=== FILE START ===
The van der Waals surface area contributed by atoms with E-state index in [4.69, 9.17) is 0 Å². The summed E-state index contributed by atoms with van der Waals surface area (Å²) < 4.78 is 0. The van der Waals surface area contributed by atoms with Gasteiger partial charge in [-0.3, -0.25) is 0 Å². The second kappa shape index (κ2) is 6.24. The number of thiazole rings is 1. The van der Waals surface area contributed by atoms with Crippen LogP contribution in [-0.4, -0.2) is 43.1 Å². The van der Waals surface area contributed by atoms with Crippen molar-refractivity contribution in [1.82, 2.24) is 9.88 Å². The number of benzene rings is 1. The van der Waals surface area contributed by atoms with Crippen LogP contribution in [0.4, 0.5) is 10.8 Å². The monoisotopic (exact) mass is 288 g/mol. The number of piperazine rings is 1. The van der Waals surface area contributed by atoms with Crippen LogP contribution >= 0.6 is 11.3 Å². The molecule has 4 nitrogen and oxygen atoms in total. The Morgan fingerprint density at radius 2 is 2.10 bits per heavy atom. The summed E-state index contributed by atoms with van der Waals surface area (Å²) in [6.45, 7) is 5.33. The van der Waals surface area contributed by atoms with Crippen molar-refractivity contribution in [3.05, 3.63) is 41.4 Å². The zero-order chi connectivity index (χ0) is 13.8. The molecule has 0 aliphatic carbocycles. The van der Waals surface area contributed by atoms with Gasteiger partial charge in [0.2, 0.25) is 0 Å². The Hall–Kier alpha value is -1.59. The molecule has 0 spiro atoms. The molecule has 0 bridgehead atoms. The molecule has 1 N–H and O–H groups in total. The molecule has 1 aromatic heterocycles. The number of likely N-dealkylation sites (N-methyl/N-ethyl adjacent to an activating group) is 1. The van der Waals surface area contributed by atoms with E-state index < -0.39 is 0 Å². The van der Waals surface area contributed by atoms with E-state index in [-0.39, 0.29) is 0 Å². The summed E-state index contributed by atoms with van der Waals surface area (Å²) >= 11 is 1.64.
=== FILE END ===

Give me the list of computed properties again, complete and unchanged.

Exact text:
The van der Waals surface area contributed by atoms with E-state index in [4.69, 9.17) is 0 Å². The summed E-state index contributed by atoms with van der Waals surface area (Å²) < 4.78 is 0. The van der Waals surface area contributed by atoms with Gasteiger partial charge in [-0.3, -0.25) is 0 Å². The second kappa shape index (κ2) is 6.24. The number of thiazole rings is 1. The van der Waals surface area contributed by atoms with Crippen LogP contribution in [-0.4, -0.2) is 43.1 Å². The van der Waals surface area contributed by atoms with Crippen molar-refractivity contribution in [1.82, 2.24) is 9.88 Å². The number of benzene rings is 1. The van der Waals surface area contributed by atoms with Crippen LogP contribution in [0.4, 0.5) is 10.8 Å². The monoisotopic (exact) mass is 288 g/mol. The number of piperazine rings is 1. The van der Waals surface area contributed by atoms with Crippen LogP contribution >= 0.6 is 11.3 Å². The molecule has 4 nitrogen and oxygen atoms in total. The Morgan fingerprint density at radius 2 is 2.10 bits per heavy atom. The summed E-state index contributed by atoms with van der Waals surface area (Å²) in [6.45, 7) is 5.33. The van der Waals surface area contributed by atoms with Crippen molar-refractivity contribution in [3.05, 3.63) is 41.4 Å². The zero-order chi connectivity index (χ0) is 13.8. The molecule has 0 aliphatic carbocycles. The van der Waals surface area contributed by atoms with Gasteiger partial charge in [0.2, 0.25) is 0 Å². The Hall–Kier alpha value is -1.59. The molecule has 0 spiro atoms. The molecule has 0 bridgehead atoms. The molecule has 1 N–H and O–H groups in total. The molecule has 1 aromatic heterocycles. The number of likely N-dealkylation sites (N-methyl/N-ethyl adjacent to an activating group) is 1. The van der Waals surface area contributed by atoms with E-state index < -0.39 is 0 Å². The van der Waals surface area contributed by atoms with E-state index in [-0.39, 0.29) is 0 Å². The summed E-state index contributed by atoms with van der Waals surface area (Å²) >= 11 is 1.64.